Sue C. Boynton Poetry Contest

I first heard of Sue Boynton in 1975 or thereabouts from Sarah Hackler who was head of the Whatcom County Opportunity Council seniors program.  “George, you have to meet her.  She is a treasure.”  So one day I went with Sarah to the nursing home where Sue Boynton lived and I made a new friend.  At that time “Mother Boynton”, as I was asked to call her, was 95 years old.  We talked about her life and her poetry.  When I left she gave me a copy of a small book of her poems. 

As a member of the Bellingham City Council I organized a Bi-Centennial activity in the old city hall celebrating service to the community by serving in elected office.  For the occasion I invited President Ford to send a message and he did.  I then invited Sue Boynton to read the message from President Ford to the audience.  At the event she came forward to the microphone and instead of reading the President’s message she said she first wanted to read one of her poems and read “Three Things Abide” which was about one’s commitment to community service.   Then she read the message from President Ford.  She was not going to let this opportunity to read one of her poems in public to pass.

As I was teaching a class at WWU on community organizing I asked Mother Boynton if she would be willing to talk about how she organized PTA groups in Boston, 1895 to 1900.  She said she would be delighted to do so.  When I presented her to the class she stated that she had lied to me.  She was not interested in talking about organizing PTA groups at the end of the last century but she desperately wanted to get out of that nursing home.  She said that most of the residents there were dead but hadn’t fallen over yet.  She had to get out to meet the young folks, full of energy and life.  She asked the students if they would let her tell her story with photographs of her life.  Of course they acquiesced with glee.  I told Mother Boynton “The class is yours.  Do what you want.” 

She proceeded to show one photograph at a time from the pile that she had brought, tell its story, and quite often recite a poem that went with the photo.  The photos were passed around the room as she talked.  It was a “love in”.  The students were enthralled by this amazing woman.  When the period ended the students did something no other class did, they gave her a standing ovation.  She left the room with tears in her eyes to return to her nursing home.  [link to photo]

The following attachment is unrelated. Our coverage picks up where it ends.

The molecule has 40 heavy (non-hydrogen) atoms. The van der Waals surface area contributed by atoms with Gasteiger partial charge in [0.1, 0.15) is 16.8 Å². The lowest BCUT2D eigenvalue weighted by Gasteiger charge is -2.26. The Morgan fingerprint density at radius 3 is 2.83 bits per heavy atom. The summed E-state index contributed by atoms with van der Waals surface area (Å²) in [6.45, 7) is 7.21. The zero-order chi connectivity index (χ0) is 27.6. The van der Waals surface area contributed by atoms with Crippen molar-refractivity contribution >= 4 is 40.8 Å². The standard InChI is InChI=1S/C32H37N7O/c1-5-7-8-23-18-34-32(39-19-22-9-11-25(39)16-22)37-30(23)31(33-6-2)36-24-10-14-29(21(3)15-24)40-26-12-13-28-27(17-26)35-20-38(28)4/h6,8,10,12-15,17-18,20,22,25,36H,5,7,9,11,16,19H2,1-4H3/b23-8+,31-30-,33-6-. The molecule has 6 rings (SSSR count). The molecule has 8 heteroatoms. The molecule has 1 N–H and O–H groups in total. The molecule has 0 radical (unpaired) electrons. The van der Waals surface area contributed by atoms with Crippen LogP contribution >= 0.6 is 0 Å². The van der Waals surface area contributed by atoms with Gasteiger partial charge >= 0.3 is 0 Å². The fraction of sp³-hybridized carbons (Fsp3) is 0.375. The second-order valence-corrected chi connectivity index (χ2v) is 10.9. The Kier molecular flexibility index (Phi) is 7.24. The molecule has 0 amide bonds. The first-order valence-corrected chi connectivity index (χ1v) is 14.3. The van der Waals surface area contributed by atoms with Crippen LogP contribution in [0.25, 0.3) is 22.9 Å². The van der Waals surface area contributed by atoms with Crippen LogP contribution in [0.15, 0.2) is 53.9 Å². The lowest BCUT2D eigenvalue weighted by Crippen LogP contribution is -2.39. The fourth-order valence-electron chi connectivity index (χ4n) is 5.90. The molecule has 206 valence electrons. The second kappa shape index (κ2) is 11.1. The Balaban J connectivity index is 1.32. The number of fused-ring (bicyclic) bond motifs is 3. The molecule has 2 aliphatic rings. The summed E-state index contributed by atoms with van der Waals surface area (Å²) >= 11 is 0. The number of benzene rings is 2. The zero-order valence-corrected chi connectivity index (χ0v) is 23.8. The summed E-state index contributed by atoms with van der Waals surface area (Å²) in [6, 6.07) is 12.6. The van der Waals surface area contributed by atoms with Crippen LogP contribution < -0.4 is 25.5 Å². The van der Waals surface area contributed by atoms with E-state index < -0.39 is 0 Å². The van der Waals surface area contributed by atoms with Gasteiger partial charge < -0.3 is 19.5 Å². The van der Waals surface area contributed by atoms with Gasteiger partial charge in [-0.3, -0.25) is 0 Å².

Years later, in January of 2006, this all came back to me with a bang when I read in the Bellingham Herald that Ethel Boynton Crook celebrated her 95th birthday in her nursing home.  Ethel was one of Sue’s daughters who lived in Bellingham and became well known as a violin teacher and first violinist of the Whatcom Symphony Orchestra for a number of years.  I had an idea, that of creating a poetry contest in the county in honor of Sue C. Boynton, and took it to Ethel to see if the Boynton family would permit the contest to be named in honor of her mother and to see if the family would provide some funding for the project.  [link] She agreed to my requests.

Then I had to find an entity to run the contest and submitted a proposal to the Bellingham Arts Commission [link] asking if they would organize and run the project.  They turned down my request stating that the Arts Commission merely makes recommendations to the Mayor regarding the arts in Bellingham and does not run any projects itself.  At that point I decided to call a meeting of the “shakers and doers” in the poetry field in Bellingham and see if they would be willing to take on the project.  I was able to contact the following persons and we met to discuss the planned poetry contest.  The persons that formed that first committee were Jim Bertolino, Anita Boyle, Susan J.  Erickson, Robert Huston, Malcolm Kenyon, and myself.  The contest has grown over the years, new members joined the committee, and others left but now, 13 years later the project is well and growing each year.

At the 2019 Awards Ceremony I made the following speech: 

Hello my friends.  It is now 13 years since I founded the Sue C. Boynton Poetry Contest.  Once I had the permission of Ethel Boynton Crook, daughter of Sue Boynton, to use the Boynton name for a poetry contest I called a meeting of persons in the county who were involved in poetry.  They enthusiastically picked up on the idea and formed this organization.

To all of those early members of the Board of Directors who shared my dream and helped make it real I give my heartfelt thanks.  They have taken my original dream and have made a very successful cultural program out of it.  To them and to all the volunteers who have worked on making the Sue C. Boynton contest one of the major cultural programs in Whatcom County I extend my warmest gratitude.

As I am now just a few weeks shy of being 89 years old and not in the best of health I want to ensure that the Sue C. Boynton Poetry Contest continues to play a vital role in the cultural activities of this county.  If an officer of the organization will come forward I will present to them this check for $10,000 dollars.

My hope is that the Sue C. Boynton Poetry Contest will continue to generate an enthusiasm for poetry among the young members of our community for years to come and provide a venue for poets of all ages to present their works to the larger community. 

Meanwhile if you want to keep up-to-date on the happenings of the Sue C. Poetry contest go to  There you will find a most remarkable web site/blog dealing, not only with the Sue Boynton contest but with poetry in this corner of the world.  S. Kleinborg has done a remarkable job in recording the history of the Boynton story since its founding days.  We owe an incredible debt to her for sharing her talents in this way.

Feb 14 ltr to EBC re project and copy of document for Arts Commission

Feb 14 ltr to Arts Commission